In a letter to Cahill, May said: “Should you have evidence upon which the police can initiate an investigation concerning unlawful interception of your communications or those of other parties, I ask that you share it with them at the earliest opportunity.”

The Prism programme

The Prism programme was first revealed in internal NSA memoranda leaked to the Guardian and other newspapers in June 2013.

The companies named in the Prism orders are Apple, Microsoft (including Hotmail), Google, Facebook, Yahoo, YouTube, Paltalk, AOL and Skype.

In an address to the Privacy and Civil Liberties Board of the US Government in Washington, the NSA’s De said Prism orders were subject to the US legal system.  

“Collection under this programme [Prism] is done pursuant to compulsory legal process that any recipient company would have received,” he said.

The court orders seek a wide range of internet transactions: “Email, chat, video and voice, videos, photos, stored data, VoIP, file transfers, video conferencing, notification of target activity, logins, online social networking details, special requests.” 

The Liberal Democrat MP John Hemming, who is also a computer programmer and cryptographer, has expressed concerns about the legal implications of the Prism saga for the UK.

"I am worried that US companies believe that they are immune from UK laws," said Hemming.

Cahill, who filed the complaint, described Prism as an unlawful diversion from the fight against terrorism.

“By implication it makes about one-third of the UK population on the web terrorist suspects. Prism has profound implications for the integrity of the UK government and its willingness to protect us from surveillance,” he told Computer Weekly.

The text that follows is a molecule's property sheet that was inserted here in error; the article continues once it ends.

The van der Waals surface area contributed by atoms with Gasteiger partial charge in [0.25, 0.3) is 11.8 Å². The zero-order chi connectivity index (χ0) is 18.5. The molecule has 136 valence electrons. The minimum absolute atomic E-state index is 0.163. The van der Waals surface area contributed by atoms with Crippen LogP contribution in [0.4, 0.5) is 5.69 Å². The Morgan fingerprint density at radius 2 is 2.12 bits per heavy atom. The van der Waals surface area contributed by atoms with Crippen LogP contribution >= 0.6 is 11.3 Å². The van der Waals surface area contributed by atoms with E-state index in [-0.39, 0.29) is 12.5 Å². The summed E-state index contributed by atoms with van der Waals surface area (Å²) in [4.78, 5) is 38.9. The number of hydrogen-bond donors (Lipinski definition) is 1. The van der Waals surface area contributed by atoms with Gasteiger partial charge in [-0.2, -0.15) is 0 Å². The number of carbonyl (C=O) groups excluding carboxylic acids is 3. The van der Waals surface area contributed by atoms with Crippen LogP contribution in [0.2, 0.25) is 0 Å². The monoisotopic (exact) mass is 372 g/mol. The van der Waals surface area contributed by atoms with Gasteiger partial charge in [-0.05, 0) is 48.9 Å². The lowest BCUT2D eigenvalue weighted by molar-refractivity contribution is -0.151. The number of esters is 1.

Legal concerns in Germany over NSA phone tapping

Executive bodies in Europe have been more vocal on US spying activities than the UK. 

News that Germany’s federal prosecutor is to investigate the NSA’s alleged tapping of premier Angela Merkel’s mobile phone has led German MP Konstantin von Notz, a member of the Bundestag's NSA inquiry committee, to suggest that all such surveillance of German citizens is legally unfounded.

"I assume that the tapping of Angela Merkel's cell phone must have involved active decisions by real people, whereas the monitoring of 80 million Germans would have been a matter of algorithms and people analysing the results. Both actions amount to violations of German law," he said.

“Whether you have a human being or a computer opening and scanning your letters for individual words, it's the same thing, because government authorities have gained this information.”

Evidence in the hands of the NCA

A spokesperson for the Devon and Cornwall Police confirmed that it had passed the complaint to the NCA. 

The NCA has stated that: “We do not comment on operational matters.”

Computer Weekly approached all nine of the companies named under Prism following Rajesh De’s statements on Prism. They declined to comment.

A copy of Anthony May’s letter has also been sent to Keith Bristow, the director of the NCA, together with the evidence submitted to the Devon and Cornwall Police.